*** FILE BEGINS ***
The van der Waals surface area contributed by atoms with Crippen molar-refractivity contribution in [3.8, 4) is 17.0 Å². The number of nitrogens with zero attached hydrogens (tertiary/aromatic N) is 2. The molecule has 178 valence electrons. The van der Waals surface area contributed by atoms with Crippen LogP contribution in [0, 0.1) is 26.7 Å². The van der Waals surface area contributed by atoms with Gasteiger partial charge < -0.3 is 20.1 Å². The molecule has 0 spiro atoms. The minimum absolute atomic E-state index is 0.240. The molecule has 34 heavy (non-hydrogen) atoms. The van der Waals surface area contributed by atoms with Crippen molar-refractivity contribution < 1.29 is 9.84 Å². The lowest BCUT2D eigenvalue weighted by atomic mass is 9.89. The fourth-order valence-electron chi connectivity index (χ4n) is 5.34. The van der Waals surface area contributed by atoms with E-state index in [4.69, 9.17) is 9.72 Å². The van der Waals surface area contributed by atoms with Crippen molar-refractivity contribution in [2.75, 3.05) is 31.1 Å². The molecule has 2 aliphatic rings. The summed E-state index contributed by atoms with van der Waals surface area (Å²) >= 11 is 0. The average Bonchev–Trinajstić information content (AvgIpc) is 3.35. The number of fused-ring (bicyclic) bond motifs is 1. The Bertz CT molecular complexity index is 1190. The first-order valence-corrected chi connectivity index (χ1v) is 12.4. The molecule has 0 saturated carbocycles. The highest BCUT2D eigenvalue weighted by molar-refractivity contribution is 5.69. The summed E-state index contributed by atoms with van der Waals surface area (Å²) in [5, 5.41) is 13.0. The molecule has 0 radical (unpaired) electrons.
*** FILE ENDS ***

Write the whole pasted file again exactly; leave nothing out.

The van der Waals surface area contributed by atoms with Crippen molar-refractivity contribution in [3.8, 4) is 17.0 Å². The number of nitrogens with zero attached hydrogens (tertiary/aromatic N) is 2. The molecule has 178 valence electrons. The van der Waals surface area contributed by atoms with Crippen LogP contribution in [0, 0.1) is 26.7 Å². The van der Waals surface area contributed by atoms with Gasteiger partial charge < -0.3 is 20.1 Å². The molecule has 0 spiro atoms. The minimum absolute atomic E-state index is 0.240. The molecule has 34 heavy (non-hydrogen) atoms. The van der Waals surface area contributed by atoms with Crippen molar-refractivity contribution < 1.29 is 9.84 Å². The lowest BCUT2D eigenvalue weighted by atomic mass is 9.89. The fourth-order valence-electron chi connectivity index (χ4n) is 5.34. The van der Waals surface area contributed by atoms with E-state index in [4.69, 9.17) is 9.72 Å². The van der Waals surface area contributed by atoms with Crippen molar-refractivity contribution in [2.75, 3.05) is 31.1 Å². The molecule has 2 aliphatic rings. The summed E-state index contributed by atoms with van der Waals surface area (Å²) >= 11 is 0. The average Bonchev–Trinajstić information content (AvgIpc) is 3.35. The number of fused-ring (bicyclic) bond motifs is 1. The Bertz CT molecular complexity index is 1190. The first-order valence-corrected chi connectivity index (χ1v) is 12.4. The molecule has 0 saturated carbocycles. The highest BCUT2D eigenvalue weighted by molar-refractivity contribution is 5.69. The summed E-state index contributed by atoms with van der Waals surface area (Å²) in [5, 5.41) is 13.0. The molecule has 0 radical (unpaired) electrons.